Nitrate and Nitrite
What are Nitrate and Nitrite?
Nitrate and nitrite are soluble compounds containing nitrogen and oxygen. In the environment, nitrite (NO2 - ) generally converts to nitrate (NO3 - ), which means nitrite occurs very rarely in groundwater. Nitrate is essential for plant growth and is present in all vegetables and grains. For this reason, the predominant use of nitrate in industry is for fertilizer. Nitrite is used for curing meats, manufacturing explosives, and for maintenance of industrial boilers. According to the World Health Organization, the average American male consumes 9-22 milligrams of nitrate-N per day primarily from leafy greens and root vegetables like carrots, beets, and radishes. Average nitrite-N consumption is much lower at 0.1-0.8 mg per day, primarily from cured meats. Intake at these levels is not considered a health risk.
Nitrate plus Nitrite Test Results
Testing labs generally analyze for nitrate and nitrite together so the results are often written as nitrate+nitrite as N (nitrate+nitrite-N). The drinking water standard for nitrite-N is 1.0 mg/L. However, nitrite is very uncommon in groundwater, so it is generally assumed that almost all of the nitrate plus nitrite is in the nitrate form. Natural levels of nitrate-N vary from zero to about 4 mg/L. If the value is above 4 it is possible that nitrate-N is moving into groundwater from a surface landuse or a septic system. Nitrate-N values exceeding 8 mg/L are approaching the health standard and should be monitored regularly especially if an infant under 1 year of age is using the water. Nitrate-N values over 10 mg/L are unsatisfactory and action should be taken to determine the source and discontinue use of the water for infants or people with cardiac problems.
What are the Health Risks?
The drinking water standard for nitrate-N is 10.0 mg/L, or 1 hundredth of a gram in one liter of water. The nitriteN standard is 1 mg/L. These standards only regulate public water supplies but are a relevant guide for private well owners.
The major health risk from nitrate/nitrite is to infants under 6 months of age. At this early stage of development, nitrate in the body is transformed to nitrite, which reacts with hemoglobin (the oxygen carrier in the blood) and prevents transport of oxygen. The result is a decreased oxygen supply to the body, often called blue baby syndrome (or methemoglobinemia). It gets this name because the skin often turns a blue or grayish color, especially around the mouth. If these symptoms are noticed, seek medical attention immediately.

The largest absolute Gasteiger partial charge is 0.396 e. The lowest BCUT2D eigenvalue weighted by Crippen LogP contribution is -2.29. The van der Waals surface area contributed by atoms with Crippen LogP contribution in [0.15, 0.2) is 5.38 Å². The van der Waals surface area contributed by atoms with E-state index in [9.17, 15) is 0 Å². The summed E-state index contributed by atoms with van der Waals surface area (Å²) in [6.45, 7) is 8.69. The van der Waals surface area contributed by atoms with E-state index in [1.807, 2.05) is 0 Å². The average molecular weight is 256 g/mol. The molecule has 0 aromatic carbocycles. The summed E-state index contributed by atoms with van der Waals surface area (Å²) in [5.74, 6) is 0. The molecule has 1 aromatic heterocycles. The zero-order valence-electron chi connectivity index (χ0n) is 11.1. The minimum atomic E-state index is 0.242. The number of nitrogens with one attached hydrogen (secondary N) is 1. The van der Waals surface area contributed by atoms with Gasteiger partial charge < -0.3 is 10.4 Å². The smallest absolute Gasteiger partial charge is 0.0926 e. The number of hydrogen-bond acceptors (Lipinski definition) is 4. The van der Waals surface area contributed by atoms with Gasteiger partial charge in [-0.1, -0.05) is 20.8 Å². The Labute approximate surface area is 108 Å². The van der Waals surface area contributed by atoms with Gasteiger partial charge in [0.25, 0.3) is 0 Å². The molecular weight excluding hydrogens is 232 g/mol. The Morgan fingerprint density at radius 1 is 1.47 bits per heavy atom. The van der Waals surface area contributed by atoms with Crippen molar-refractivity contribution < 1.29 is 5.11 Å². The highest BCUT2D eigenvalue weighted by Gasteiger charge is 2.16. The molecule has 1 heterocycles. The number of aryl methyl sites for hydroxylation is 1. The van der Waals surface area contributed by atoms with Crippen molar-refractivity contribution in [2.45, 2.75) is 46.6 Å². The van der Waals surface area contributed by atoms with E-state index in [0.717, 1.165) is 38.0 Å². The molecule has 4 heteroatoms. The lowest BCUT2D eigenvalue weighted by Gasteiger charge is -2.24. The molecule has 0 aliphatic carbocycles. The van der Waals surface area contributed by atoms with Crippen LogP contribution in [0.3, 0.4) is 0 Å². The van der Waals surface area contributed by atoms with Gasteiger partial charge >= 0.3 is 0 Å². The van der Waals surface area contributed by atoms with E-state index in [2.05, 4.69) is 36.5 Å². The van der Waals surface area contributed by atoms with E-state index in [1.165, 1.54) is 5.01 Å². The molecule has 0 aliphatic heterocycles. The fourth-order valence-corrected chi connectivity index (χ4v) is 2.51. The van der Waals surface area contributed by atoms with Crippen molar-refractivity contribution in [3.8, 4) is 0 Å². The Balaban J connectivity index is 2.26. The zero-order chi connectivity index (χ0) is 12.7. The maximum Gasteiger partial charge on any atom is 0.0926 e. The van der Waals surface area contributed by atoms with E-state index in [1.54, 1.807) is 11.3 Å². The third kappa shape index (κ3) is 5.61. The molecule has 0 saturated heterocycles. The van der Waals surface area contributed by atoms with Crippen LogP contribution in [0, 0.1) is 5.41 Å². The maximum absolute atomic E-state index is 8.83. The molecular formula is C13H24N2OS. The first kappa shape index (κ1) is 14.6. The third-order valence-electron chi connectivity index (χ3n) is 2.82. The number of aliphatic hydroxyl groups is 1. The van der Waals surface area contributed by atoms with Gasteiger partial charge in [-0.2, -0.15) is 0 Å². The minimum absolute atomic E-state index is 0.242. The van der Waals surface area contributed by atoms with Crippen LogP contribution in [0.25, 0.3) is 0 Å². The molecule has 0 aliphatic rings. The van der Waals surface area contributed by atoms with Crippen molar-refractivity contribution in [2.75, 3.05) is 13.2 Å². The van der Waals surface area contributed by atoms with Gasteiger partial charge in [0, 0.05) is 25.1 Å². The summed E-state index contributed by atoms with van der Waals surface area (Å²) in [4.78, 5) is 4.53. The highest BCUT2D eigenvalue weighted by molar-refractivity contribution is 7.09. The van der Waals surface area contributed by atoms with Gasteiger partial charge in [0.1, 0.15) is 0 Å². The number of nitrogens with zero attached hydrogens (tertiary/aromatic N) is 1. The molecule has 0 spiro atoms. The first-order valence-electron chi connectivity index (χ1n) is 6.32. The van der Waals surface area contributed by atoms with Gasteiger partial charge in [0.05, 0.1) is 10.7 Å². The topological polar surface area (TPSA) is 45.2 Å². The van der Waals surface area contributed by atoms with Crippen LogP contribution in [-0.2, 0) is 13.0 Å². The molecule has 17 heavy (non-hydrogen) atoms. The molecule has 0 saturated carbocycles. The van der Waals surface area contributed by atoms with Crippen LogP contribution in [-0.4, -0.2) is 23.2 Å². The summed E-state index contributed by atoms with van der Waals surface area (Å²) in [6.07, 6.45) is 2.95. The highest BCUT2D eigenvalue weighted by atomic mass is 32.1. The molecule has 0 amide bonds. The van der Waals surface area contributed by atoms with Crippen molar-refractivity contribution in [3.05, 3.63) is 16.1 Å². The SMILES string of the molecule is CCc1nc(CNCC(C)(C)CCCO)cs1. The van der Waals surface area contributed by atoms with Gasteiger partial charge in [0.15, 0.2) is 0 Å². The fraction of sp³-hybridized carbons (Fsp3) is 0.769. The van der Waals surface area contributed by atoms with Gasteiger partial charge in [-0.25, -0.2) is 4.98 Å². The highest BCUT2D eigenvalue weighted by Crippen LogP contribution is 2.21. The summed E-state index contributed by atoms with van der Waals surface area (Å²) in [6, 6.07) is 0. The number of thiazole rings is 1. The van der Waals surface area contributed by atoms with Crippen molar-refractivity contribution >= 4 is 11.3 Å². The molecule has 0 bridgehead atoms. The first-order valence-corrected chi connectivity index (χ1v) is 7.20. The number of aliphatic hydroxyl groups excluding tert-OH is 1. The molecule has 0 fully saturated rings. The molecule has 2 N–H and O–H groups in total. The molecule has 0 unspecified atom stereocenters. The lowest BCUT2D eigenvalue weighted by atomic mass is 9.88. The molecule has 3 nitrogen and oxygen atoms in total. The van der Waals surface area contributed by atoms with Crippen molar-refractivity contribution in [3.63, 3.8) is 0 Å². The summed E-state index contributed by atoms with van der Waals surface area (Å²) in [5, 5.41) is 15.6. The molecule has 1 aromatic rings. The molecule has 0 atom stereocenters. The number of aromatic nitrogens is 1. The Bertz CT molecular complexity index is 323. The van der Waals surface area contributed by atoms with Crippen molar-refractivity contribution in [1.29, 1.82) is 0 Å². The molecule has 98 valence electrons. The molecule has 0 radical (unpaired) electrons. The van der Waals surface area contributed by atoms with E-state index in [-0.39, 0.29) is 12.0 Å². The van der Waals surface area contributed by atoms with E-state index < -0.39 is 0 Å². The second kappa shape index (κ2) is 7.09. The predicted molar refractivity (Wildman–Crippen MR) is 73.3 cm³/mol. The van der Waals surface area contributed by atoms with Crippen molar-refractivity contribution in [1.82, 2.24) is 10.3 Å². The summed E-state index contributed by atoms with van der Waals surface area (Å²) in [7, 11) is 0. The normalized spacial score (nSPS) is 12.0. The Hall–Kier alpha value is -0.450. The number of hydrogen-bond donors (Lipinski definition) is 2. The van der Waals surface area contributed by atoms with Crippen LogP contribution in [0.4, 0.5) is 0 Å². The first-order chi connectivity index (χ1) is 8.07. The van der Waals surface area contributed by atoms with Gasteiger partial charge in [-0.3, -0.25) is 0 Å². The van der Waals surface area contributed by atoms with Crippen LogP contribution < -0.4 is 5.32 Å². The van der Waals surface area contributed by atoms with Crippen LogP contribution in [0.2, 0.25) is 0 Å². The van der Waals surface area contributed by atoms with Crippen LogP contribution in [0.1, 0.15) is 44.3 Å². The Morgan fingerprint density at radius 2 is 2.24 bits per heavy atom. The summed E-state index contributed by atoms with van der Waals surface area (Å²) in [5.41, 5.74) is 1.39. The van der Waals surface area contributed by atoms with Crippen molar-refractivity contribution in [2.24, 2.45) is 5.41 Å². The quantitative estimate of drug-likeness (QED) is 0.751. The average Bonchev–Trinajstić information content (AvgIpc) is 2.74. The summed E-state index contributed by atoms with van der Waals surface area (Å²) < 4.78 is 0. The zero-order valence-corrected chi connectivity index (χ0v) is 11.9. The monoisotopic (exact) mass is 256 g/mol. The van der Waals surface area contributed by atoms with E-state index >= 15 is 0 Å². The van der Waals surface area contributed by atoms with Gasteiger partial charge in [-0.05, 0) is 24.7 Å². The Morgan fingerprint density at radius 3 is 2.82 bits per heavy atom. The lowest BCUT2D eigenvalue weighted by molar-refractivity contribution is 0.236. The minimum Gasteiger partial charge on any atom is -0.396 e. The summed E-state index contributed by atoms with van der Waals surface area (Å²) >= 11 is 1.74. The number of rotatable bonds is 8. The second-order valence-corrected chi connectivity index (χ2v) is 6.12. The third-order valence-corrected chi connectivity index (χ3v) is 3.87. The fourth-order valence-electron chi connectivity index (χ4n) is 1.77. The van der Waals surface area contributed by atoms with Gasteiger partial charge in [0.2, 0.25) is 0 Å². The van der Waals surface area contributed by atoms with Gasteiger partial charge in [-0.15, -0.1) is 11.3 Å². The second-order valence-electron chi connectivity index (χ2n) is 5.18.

Adults are at low risk from this syndrome. Adults with chronic health problems, such as heart or lung disease or enzyme deficiencies, may be at higher risk from elevated nitrate/nitrite levels. Pregnant and nursing mothers should also avoid drinking water high in nitrate/nitrite because of potential effects passed on to the fetus or infant. There have been a few studies suggesting high nitrate/nitrite may cause certain types of cancer, but this connection is not well understood.
How Does Nitrate get into Water Supplies?
Nitrate-N is found naturally in soil and water, but usually at relatively low concentrations (less than 4 mg/L in water). However, nitrate is highly soluble and is easily transported when contamination sources come into contact with water. Common sources for nitrate contamination include septic systems, refuse dumps, fertilizers, manure, and decaying plant matter. Precipitation or irrigation will leach nitrate from these sources. As water percolates into the ground and runs over the surface, nitrate is carried into groundwater and/or surface water. Because nitrate is readily mobilized in water, it is often considered an early indicator that a pollution source is reaching a water supply.
What Steps can be Taken to Deal with High Nitrate Levels in Well Water?
- After receiving results of high nitrate in your well water, retesting the water to confirm the value is recommended before investing in a new well or treatment system.
- Bottled or treated water should be used for infants under 6 months of age.
- Do not boil water to treat for nitrate; this will increase the concentration.
- Steps should be taken to determine and remove the source of contamination. This could mean reduced fertilizer application, moving manure piles, pumping and maintaining septic systems, and ensuring that surface water does not flood the well head.
- Drilling a deeper well into a non-contaminated aquifer.
- Treatment systems available for nitrate removal include ion exchange, reverse osmosis, and electrodialysis. See the NSF website referenced below for more information.
Water Quality Interpretation Tool:
Contact your County Sanitarian or Water Quality District.
World Health Organization Document (a comprehensive nitrate/nitrite document):
USEPA Safewater Page (General Nitrate/Nitrite information and drinking water standards):
NSF International Home Water Treatment Devices: